Monday, May 13. 2013
Music: Current count 21406  rated (+23), 622  unrated (+5). Not sure what accounts for the fall off, but then don't remember much of last week.
A-list records continue to accumulate at a dizzying pace, a far cry from a couple months ago when they were scarce as hen's teeth -- clever triangulators will note that in addition to the two featured in this rather short week there are two more in the unpacking list that were first uncovered on Rhapsody. Thus far I have 41 A-list records this year, so we're still not quite on track to getting to last year's 125, but not so far behind either.
Rodrigo Amado Motion Trio + Jeb Bishop: The Flame Alphabet (2011 , Not Two): Bishop is the Chicago-based trombone player who left the Vandermark Five about five years ago, and has kept busy since then mostly guesting on projects where he easily adds to the noise level -- his tour with Cactus Truck is fresh on my mind -- but here he takes the lead without the least bit of slop in a showcase of avant-trombone that would turn the heads of Steve Swell, or for that matter Roswell Rudd: a huge improvement over Bishop's previous album with Portuguese tenor saxophonist Amado's trio, Burning Live at Jazz ao Centro. And Amado is sharp as ever, ably backed by Miguel Mira on cello and Gabriel Ferrandini on drums. A-
Jerry Bergonzi: By Any Other Name (2012 , Savant): Tenor saxophonist, from Boston, has a long list of records since 1983 but has never sounded better than in his recent streak -- I have four of his last six albums at A-, the other two just a hair under. So I was surprised when this didn't kick in, but I blame Phil Grenadier's trumpet, which ties the sax up in unison work and takes solos that add up to very little. In his own spots the saxphonist is as brusque as ever -- there just aren't enough of them. Songs are all originals, but parenthetically refer to standards. B+(**)
Jonathan Finlayson & Sicilian Defense: Moment & the Message (2012 , Pi): Trumpet player, first album after quality side credits with Steve Lehman, Steve Coleman, Tomas Fujiwara, and -- most likely; still haven't heard the album -- Mary Halvorson. Quintet with Miles Okazaki (guitar), David Virelles (piano), Keith Witty (bass), and Damion Reid (drums). No second horn keeps his out front, while the guitar and piano players are rising stars, sparkling soloists with an intriguingly complex interplay. A-
Hush Point: Hush Point (2013, Sunnyside): Postbop pianoless quartet, the two horns John McNeil's trumpet and Jeremy Udden's alto sax, with Aryeh Kobrinsky on bass and Vinnie Sperrazza on drums. I initially assumed this would be McNeil's show -- he's about 30 years senior -- but Udden outwrote him 4-to-3, Kobrinsky pitched in, and they picked up two Jimmy Giuffre tunes that seem like a shared connection. The hornwork is tight and sly, the rhythm slippery. Nothing spectacular, but could well grow on you. B+(***)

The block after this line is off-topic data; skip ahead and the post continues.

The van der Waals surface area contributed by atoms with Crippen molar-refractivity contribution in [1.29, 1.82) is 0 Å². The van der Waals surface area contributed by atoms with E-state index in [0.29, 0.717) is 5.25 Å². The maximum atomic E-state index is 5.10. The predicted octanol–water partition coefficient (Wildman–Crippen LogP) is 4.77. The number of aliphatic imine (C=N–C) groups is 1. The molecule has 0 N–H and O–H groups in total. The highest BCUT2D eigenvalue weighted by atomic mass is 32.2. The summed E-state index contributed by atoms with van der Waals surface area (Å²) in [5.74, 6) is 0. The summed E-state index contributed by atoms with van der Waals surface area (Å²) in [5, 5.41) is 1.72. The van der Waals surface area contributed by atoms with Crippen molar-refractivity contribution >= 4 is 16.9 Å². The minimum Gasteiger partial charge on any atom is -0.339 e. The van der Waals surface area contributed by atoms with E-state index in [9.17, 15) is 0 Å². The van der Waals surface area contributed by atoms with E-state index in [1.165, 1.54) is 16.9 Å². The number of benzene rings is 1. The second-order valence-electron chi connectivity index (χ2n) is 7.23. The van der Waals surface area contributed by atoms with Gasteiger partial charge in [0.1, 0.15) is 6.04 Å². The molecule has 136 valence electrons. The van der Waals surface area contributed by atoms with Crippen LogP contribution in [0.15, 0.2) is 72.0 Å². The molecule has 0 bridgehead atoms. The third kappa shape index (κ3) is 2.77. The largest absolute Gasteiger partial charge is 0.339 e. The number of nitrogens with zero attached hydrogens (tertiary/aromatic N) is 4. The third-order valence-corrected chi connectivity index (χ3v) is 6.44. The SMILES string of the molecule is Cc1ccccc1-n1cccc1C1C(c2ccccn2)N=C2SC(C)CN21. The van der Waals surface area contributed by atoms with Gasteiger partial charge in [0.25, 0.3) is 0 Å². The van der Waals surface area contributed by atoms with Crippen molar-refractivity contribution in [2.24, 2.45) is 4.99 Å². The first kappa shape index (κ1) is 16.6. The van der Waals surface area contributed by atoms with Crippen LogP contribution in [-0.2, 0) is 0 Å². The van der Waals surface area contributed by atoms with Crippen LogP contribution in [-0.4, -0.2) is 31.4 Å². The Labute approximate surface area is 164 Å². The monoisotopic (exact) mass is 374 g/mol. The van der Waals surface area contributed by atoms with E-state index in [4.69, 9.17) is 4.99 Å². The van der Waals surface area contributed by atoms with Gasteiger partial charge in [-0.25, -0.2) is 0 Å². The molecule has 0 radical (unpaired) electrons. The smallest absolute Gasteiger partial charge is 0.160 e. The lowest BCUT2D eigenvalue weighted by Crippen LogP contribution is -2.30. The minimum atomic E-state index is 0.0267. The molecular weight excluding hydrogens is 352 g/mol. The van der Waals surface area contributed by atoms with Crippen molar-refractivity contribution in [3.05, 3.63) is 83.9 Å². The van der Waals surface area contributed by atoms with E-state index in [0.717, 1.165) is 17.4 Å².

Steven Lugerner: For We Have Heard (2013, NoBusiness/Primary): Plays double reeds, clarinets, flutes, saxes. Second album, after his ambitious 2-CD debut (also has a group record, Dads, by Chives). Quartet with Darren Johnston on trumpet, Myra Melford on piano, and Matt Wilson on drums. Strong soloists in their rare spots, but the compositions come first, with most of the album is woven around the leader's intricate reeds. B+(***)
Jackie Ryan: Listen Here (2012 , Open Art): Standards singer, six or seven records since 2000; has a deep, flexible voice that over an album gains stature and authority. Arranged by bassist John Clayton, features pianist Gerald Clayton, with Graham Dechter on guitar and selected horn spots -- haven't heard much from him lately, but Rickey Woodard sounds splendid. B+(*)
Alex Snydman: Fortunate Action (2012 , self-released): Drummer, lives in Los Angeles, debut album, mostly piano trio with two cuts adding tenor/soprano sax (Cari Clements). He uses three pianists -- Doug Abrams (4 cuts), Chris Pattinshall (3), and Miro Sprague (2) -- and two bassists, with the pianists writing a bare majority of the songs; Snydman has 3.5 credits, plus covers of Ellington/Strayhorn and Herbie Hancock. Despite the credits jumble, it all sounds remarkably consistent. B+(**)
Al Thompson Jr.: City Mainstream (2012 , Alcalgar): Plays piano/keyboards, sings a bit, based in Connecticut. First album, a high energy groove thing, the horns stronger than anything the smooth jazz crowd favors -- gives it some appeal. B
Jacob Varmus: Terminal Stillness (2012 , Crows Kin): Trumpet player, from San Francisco, studied at University of Iowa, based in Brooklyn. Second album, six tracks cut with guitar (Nate Radley), piano (Kris Davis), bass (Ike Sturm), drums (Brian Woodruff); two with accordion (Jacob Garchik), bass (Gil Smuskowitz), and drums; the closer Varmus himself on piano. B+(*)
Renée Yoxon/Mark Ferguson: Here We Go Again (2012 , self-released): Singer and her pianist, based in Ottawa up in Canada, second album; original songs, slight edge to Yoxon with about half credited to both. Band selectively adds trumpet, trombone, sax, and/or guitar, and they flesh out the sound nicely. She likes to scat, and isn't bad at it. B+(*)
Some corrections on a recent Jazz Prospecting review:
Clipper Anderson: Ballad of the Sad Young Men (2008-10 , Origin): Bassist, originally from Montana, based in Seattle since 1992. Third album, if you count an Xmas with Greta Matassa's name first, plus a lot of side credits going back to 1984. Anderson sings as well as plays bass, moldy standards done in the old Sinatra mold, except that he's not Sinatra, and Darin Clendenin's piano trio doesn't pack much punch. B
Unpacking: Found in the mail last week: